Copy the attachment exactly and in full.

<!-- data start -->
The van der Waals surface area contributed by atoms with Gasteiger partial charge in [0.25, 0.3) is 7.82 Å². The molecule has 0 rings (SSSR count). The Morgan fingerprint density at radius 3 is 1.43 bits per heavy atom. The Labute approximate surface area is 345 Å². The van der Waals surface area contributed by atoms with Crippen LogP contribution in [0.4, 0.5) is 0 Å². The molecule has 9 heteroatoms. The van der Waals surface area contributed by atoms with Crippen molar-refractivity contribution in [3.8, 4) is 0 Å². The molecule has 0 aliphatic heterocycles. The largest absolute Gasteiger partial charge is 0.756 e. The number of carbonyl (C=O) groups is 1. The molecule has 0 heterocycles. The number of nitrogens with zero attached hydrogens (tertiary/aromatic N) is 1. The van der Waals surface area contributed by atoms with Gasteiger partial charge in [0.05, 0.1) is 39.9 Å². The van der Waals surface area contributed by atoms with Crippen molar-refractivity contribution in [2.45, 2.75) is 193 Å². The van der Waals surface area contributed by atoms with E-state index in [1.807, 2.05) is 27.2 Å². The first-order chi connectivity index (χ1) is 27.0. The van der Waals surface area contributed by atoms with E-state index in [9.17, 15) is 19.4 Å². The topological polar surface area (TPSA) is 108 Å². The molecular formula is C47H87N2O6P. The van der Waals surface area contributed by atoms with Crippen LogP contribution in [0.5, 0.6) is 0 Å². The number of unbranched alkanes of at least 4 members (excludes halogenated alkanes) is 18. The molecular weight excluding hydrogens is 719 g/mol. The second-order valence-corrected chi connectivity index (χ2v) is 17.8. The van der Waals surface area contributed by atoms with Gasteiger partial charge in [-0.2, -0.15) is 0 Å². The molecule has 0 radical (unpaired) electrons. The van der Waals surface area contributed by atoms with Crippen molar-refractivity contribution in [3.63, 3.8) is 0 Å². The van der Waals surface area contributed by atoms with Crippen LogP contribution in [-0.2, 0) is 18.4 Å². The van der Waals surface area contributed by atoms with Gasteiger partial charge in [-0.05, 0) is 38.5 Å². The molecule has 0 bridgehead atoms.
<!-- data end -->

The van der Waals surface area contributed by atoms with Gasteiger partial charge in [0.25, 0.3) is 7.82 Å². The molecule has 0 rings (SSSR count). The Morgan fingerprint density at radius 3 is 1.43 bits per heavy atom. The Labute approximate surface area is 345 Å². The van der Waals surface area contributed by atoms with Crippen LogP contribution in [0.4, 0.5) is 0 Å². The molecule has 9 heteroatoms. The van der Waals surface area contributed by atoms with Crippen molar-refractivity contribution in [3.8, 4) is 0 Å². The molecule has 0 aliphatic heterocycles. The largest absolute Gasteiger partial charge is 0.756 e. The number of carbonyl (C=O) groups is 1. The molecule has 0 heterocycles. The number of nitrogens with zero attached hydrogens (tertiary/aromatic N) is 1. The van der Waals surface area contributed by atoms with Gasteiger partial charge in [0.05, 0.1) is 39.9 Å². The van der Waals surface area contributed by atoms with Crippen molar-refractivity contribution in [2.45, 2.75) is 193 Å². The van der Waals surface area contributed by atoms with E-state index in [1.807, 2.05) is 27.2 Å². The first-order chi connectivity index (χ1) is 27.0. The van der Waals surface area contributed by atoms with E-state index in [9.17, 15) is 19.4 Å². The topological polar surface area (TPSA) is 108 Å². The molecular formula is C47H87N2O6P. The van der Waals surface area contributed by atoms with Crippen LogP contribution in [0.5, 0.6) is 0 Å². The number of unbranched alkanes of at least 4 members (excludes halogenated alkanes) is 18. The molecular weight excluding hydrogens is 719 g/mol. The second-order valence-corrected chi connectivity index (χ2v) is 17.8. The van der Waals surface area contributed by atoms with Gasteiger partial charge in [-0.2, -0.15) is 0 Å². The molecule has 0 radical (unpaired) electrons. The van der Waals surface area contributed by atoms with Crippen molar-refractivity contribution in [3.63, 3.8) is 0 Å². The van der Waals surface area contributed by atoms with Crippen LogP contribution in [-0.2, 0) is 18.4 Å². The van der Waals surface area contributed by atoms with Gasteiger partial charge in [-0.05, 0) is 38.5 Å². The molecule has 0 bridgehead atoms.